US 5531860 A
A lead frame for used in a surface mount package is provided leads which are each notched at the tip of the lead to reduce the exposed area of based metal and to increase the area on which solder wetting can take place when bonded to conductive traces of a printed circuit board. In one embodiment, the thickness of the tip of the lead is reduced to further the area over which soldering wetting takes place. In that embodiment, the exposed base metal area is reduced by 85 per cent.
1. A method for providing a lead frame having leads with solder wetting tips, comprising the steps of:
forming a lead frame in which a lead of said lead frame is provided a notch at a position on said lead, said notch reducing the cross sectional area of said lead at said position;
coating said leads of said lead frame with a solder material; and
trimming said leads at said position.
2. A method as in claim 1, wherein said forming step comprises the steps of:
providing in a photolithographical step a pattern of resist material defining said notch on said lead; and
using an etchant to create said notch in said lead.
3. A method as in claim 1, wherein said step of providing a notch both narrows the width of the lead and thins the thickness of said lead at said position.
4. A method as in claim 3, wherein said thinning step comprises the steps of:
providing in a photolithographical step a pattern of resist material defining a trench area on said lead at said position; and
using an etchants to create said trench area in said lead.
5. A method as in claim 1, where in said notch is formed by a metal stamping technique.
6. A method as in claim 1, wherein said notch is formed by a metal milling technique.
This application is a division of application Ser. No. 08/125,638, filed Sep. 22, 1993, now U.S. Pat. No. 5,444,293.
1. Field of the invention
The present invention relates to the design of a package for an integrated circuit; and, in particular, relates to the design of lead frames for a surface mount package of an integrated circuit.
2. Discussion of the Related Art
In the manufacture of a surface mount package for an integrated circuit, the solder plated leads of a lead frame in such package are trimmed to a desired length prior to mounting the package on a printed circuit board. FIG. 1 shows a prior art surface mount package 100 being mounted on a printed circuit board 150. Package 100 typically have a large number of leads, typically exceeding 30. For clarity, FIG. 1 shows only one lead 101. Printed circuit board 150 has plated on one surface a number of conductive metal traces to electrically contact the leads of package 100. In FIG. 1, lead 101 is shown contacted to conductive metal trace 102.
The leads of package 100 form a part of a lead frame to which the semiconductor die of the integrated circuit is electrically coupled. The manufacturing process of the lead frame, and the assembly process which attaches the semiconductor die, bonds the contact pads on the semiconductor die to the leads of the lead frame, and forms the encapsulation of package 100, are well known to one of ordinary skill in the art. The leads of the lead frame are each coated with a coat of solder material. This solder material can be tin, tin-copper (common "solder"), or palladium.
At one step in the assembly process of package 100, the leads of package 100 are trimmed to the desired length. FIG. 2a is a vertical section of lead 101, which shows lead 101 comprising a base metal core 120, which is typically formed by aluminum or an aluminum alloy, and a coat 121 of a solder material on base metal core 120. Lead. 101 is trimmed at position 103 to the desired length, which is typically determined by the requirements of the integrated circuit's application. As shown in FIG. 2a, because of the trim, a surface 122 of base metal core 120 is exposed.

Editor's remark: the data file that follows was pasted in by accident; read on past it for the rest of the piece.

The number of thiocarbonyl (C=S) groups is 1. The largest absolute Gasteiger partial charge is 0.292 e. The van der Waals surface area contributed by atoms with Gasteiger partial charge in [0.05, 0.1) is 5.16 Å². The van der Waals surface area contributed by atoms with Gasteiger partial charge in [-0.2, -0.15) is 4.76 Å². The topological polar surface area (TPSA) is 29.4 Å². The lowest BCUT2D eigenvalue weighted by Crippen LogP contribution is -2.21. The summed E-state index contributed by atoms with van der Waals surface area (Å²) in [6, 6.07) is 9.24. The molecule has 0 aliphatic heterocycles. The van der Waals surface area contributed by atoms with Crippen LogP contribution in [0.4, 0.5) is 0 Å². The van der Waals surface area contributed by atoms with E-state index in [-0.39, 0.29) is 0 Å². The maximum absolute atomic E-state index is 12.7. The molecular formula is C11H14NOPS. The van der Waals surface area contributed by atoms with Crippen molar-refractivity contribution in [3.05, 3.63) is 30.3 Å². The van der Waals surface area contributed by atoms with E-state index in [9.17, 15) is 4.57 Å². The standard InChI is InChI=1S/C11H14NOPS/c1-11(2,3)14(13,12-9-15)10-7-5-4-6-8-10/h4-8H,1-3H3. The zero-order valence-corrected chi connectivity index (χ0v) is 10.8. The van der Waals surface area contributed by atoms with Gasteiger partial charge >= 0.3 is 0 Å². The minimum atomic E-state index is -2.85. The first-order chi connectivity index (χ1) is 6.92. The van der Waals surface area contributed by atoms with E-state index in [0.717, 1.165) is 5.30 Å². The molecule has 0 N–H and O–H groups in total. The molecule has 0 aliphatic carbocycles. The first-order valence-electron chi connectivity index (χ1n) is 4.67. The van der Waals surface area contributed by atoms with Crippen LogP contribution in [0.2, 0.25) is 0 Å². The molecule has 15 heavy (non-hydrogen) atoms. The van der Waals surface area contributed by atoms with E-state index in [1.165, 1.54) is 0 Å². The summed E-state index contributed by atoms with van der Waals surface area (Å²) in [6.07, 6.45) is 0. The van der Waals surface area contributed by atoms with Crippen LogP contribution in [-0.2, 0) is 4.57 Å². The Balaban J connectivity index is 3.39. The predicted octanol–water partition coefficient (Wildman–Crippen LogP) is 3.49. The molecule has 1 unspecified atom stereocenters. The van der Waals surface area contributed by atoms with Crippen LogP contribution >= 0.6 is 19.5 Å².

After package 100 is placed onto printed circuit board 150, heat is applied to the leads to bond the solder material of the leads to the copper traces of printed circuit board 150. This heating step is typically applied by an infra-red radiation reflow step, although a hot bar (i.e. soldering iron), or a vapor reflow step can also be used. The solder material on the leads of package 100 are liquified and wet the conductive metal traces of printed circuit board 150 to form good electrical contacts. Referring again to FIG. 1, solder material 104 is shown to bond lead 101 to metal trace 102. In general, the larger the surface area of lead 101 involved in solder wetting, from both mechanical and electrical points of view, the better the resulting contact would be. In some applications, wetting of 85% along the side surfaces of the portion of the lead contacting the printed circuit board is required.
However, as shown in FIG. 2a, trimming a lead at its desired length leaves an exposed surface not coated with the solder material. Consequently, when the lead is bonded to a conductive metal trace of a printed circuit board, wetting would not result along the exposed surface. FIG. 2b is a top view of lead 101 showing wetting occuring only on two sides of the lead. Often, this absence of wetting results in package 100 being rejected for not meeting the requirements of the intended application.
In accordance with the present invention, the leads of a lead frame in an integrated circuit package are each provided a notched area so as to reduce the cross sectional area of exposed base metal when the leads are trimmed, and to increase the total surface area for coating a solder material. When the leads are trimmed at the notched area, each lead would then have a tip at which solder wetting can occur.